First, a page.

[1] Greek: ὁρᾶτε τοίνυν ὅτι ἐξ ἔργων δικαιοῦται ἄνθρωπος, καὶ οὐκ ἐκ πίστεως μόνον.

[2] In the imperative mood.

[3] Here, the neuter is used adverbially.

[4] The adjectival form, answering to πίστεως/faith.

[5] Matthew 5:47: “And if ye salute your brethren only (τοὺς ἀδελφοὺς ὑμῶν μόνον), what do ye more than others? do not even the publicans so?”

[6] Matthew 21:19a: “And when he saw a fig tree in the way, he came to it, and found nothing thereon, but leaves only (εἰ μὴ φύλλα μόνον), and said unto it, Let no fruit grow on thee henceforward for ever.”

[7] John 13:9: “Simon Peter saith unto him, Lord, not my feet only (μὴ τοὺς πόδας μου μόνον), but also my hands and my head.”

[8] Acts 11:19: “Now they which were scattered abroad upon the persecution that arose about Stephen travelled as far as Phenice, and Cyprus, and Antioch, preaching the word to none but unto the Jews only (εἰ μὴ μόνον Ἰουδαίοις).”

[9] Romans 3:29: “Is he the God of the Jews only (ἢ Ἰουδαίων ὁ Θεὸς μόνον)? is he not also of the Gentiles? Yes, of the Gentiles also…”

[10] That is, the union of two or more tropes by a single word.

[11] Benedetto Justiniani (1550-1622) was an Italian Jesuit scholar. He wrote In Omnes Beati Pauli Epistolas Explantiones and In Omnes Catholicas Epistolas Explanationes.

[12] Deuteronomy 25:2: “And it shall be, if the wicked man (הָרָשָׁע) be worthy to be beaten, that the judge shall cause him to lie down, and to be beaten before his face, according to his fault (רִשְׁעָתוֹ), by a certain number.”

[13] Proverbs 17:15: “He that justifieth the wicked, and he that condemneth the just (מַצְדִּ֣יק רָ֭שָׁע וּמַרְשִׁ֣יעַ צַדִּ֑יק), even they both are abomination to the Lord.”

[14] Exodus 34:7: “Keeping mercy for thousands, forgiving iniquity and transgression and sin, and that will by no means clear (וְנַקֵּה֙ לֹ֣א יְנַקֶּ֔ה; לָא מְזַכֵי, in the Chaldean) the guilty; visiting the iniquity of the fathers upon the children, and upon the children’s children, unto the third and to the fourth generation.”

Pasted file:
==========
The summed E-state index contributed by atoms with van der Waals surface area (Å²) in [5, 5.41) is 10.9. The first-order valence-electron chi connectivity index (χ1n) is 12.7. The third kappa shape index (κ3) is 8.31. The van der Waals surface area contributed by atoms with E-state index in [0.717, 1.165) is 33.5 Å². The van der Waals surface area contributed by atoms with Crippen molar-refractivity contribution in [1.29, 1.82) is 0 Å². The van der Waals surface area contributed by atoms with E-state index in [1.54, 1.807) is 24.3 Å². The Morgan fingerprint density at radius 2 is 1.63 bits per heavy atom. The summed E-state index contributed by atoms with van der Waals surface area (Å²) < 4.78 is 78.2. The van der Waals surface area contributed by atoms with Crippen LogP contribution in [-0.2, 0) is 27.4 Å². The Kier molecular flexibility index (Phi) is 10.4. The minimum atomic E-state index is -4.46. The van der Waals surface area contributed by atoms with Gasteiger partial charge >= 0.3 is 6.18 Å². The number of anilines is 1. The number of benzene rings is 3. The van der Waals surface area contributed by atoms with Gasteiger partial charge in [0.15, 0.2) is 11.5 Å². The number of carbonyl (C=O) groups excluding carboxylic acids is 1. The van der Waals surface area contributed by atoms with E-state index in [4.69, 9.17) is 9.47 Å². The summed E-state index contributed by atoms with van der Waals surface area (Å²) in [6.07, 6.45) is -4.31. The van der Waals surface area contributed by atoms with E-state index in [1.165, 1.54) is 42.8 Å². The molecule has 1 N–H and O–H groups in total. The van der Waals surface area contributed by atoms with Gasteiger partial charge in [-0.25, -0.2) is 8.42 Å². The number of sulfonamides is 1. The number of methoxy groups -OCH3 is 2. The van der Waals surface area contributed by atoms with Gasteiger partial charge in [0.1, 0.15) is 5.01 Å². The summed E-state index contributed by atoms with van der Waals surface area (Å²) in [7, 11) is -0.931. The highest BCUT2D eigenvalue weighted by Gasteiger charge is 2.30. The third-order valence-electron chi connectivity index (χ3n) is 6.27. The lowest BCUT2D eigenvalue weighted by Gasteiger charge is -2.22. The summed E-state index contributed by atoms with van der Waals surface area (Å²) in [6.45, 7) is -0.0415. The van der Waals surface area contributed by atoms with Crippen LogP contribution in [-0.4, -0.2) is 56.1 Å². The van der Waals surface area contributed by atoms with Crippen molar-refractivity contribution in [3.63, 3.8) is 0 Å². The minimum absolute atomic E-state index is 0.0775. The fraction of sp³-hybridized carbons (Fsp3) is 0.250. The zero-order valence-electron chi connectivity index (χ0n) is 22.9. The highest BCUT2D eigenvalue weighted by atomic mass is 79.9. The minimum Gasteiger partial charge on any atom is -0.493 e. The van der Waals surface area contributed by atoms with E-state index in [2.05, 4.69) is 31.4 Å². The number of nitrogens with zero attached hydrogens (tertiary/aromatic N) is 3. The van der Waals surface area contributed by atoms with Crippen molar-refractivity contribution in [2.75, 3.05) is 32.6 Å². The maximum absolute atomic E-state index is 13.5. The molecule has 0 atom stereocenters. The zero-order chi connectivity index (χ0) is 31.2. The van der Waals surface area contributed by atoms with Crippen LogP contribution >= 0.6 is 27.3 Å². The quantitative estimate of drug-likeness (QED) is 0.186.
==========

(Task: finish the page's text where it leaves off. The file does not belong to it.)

[15] Daniel 12:3: “And they that be wise shall shine as the brightness of the firmament; and they that turn many to righteousness as the stars for ever and ever (καὶ ἀπὸ τῶν δικαίων τῶν πολλῶν ὡς οἱ ἀστέρες εἰς τοὺς αἰῶνας καὶ ἔτι, and some of the many righteous as the stars for ever and ever).”

[16] Revelation 22:11: “He that is unjust, let him be unjust still: and he which is filthy, let him be filthy still: and he that is righteous, let him be righteous still (καὶ ὁ δίκαιος δικαιωθήτω ἔτι): and he that is holy, let him be holy still.”

[17] Genesis 22:12.

[18] Although most remembered for his work on John’s Apocalypse, The Key of the Revelation, and his escatological views, Joseph Mede (1586-1638) treats texts spanning the entire Bible in his Works. Mede was first a student, and then a fellow, tutor, and Reader of Greek, at Christ’s College, Cambridge.

[19] De Satisfaction Christi Disputationes, “De Concordia Iacobi et Pauli”.

James 2:23: Faith and Works, Part 10

Verse 23:[1] And the scripture was fulfilled which saith, (Gen. 15:6; Rom. 4:3; Gal. 3:6) Abraham believed God, and it was imputed unto him for righteousness: and he was called (2 Chron. 20:7; Is. 41:8) the Friend of God.

[And, etc., καὶ ἐπληρώθη, etc.] And (or, and so [Beza, Piscator, etc.]) was fulfilled the Scripture, saying, Abraham believed, etc. (Estius). But this had been said of Abraham previously, namely, in Genesis 15:6 (Grotius, similarly Beza, Estius), and thence Paul gathers the contrary, Romans 4 (Menochius, similarly Beza). Response: It is customary for the Hebrews to say, This is מתקיים, that is, ἐπληρώθη, or it was confirmed, when something, similar to a matter narrated elsewhere, happens. The faith of Abraham often appeared, in Genesis 15, again in Genesis 17; but it never shined more evidently than at the time of the offering of Isaac; when he so esteemed the power and constancy of God that he believed that his son, upon whom all the other magnificent promises were hanging, was able to be restored to him even from death, Hebrews 11:17-19 (Grotius). He says that this was fulfilled at this time, because it was then declared that faith alone is not sufficient for the righteousness of man, but also requires the works of other virtues (Estius). Others: The proof of the Scripture was then fulfilled, when that illustrious mark of his extolled faith, Genesis 15:6, was displayed, Genesis 22 (James Cappel). This is said by way of, 1. manifestation (Gataker, thus Beza): that is to say, Only then was it revealed and known (Piscator, Vorstius, thus Beza, Gataker), how truly that had been written (Beza), and that Abraham had been endowed with a true and living faith (Vorstius, thus Piscator), and hence was justified by God (Piscator). 2. Reiteration, performance, operation, that is to say, At that time Abraham did that which he had previously done; that is, he believed God again, and that against hope, as it is said in Romans 4:18 (Gataker). To be fulfilled is here used, in the place of, to show more impressively its complement/fulfillment (Junius). Those words, Abraham believed, etc., are able to be applied to all the eminent acts of his faith (Gataker out of Bellarmine[2]).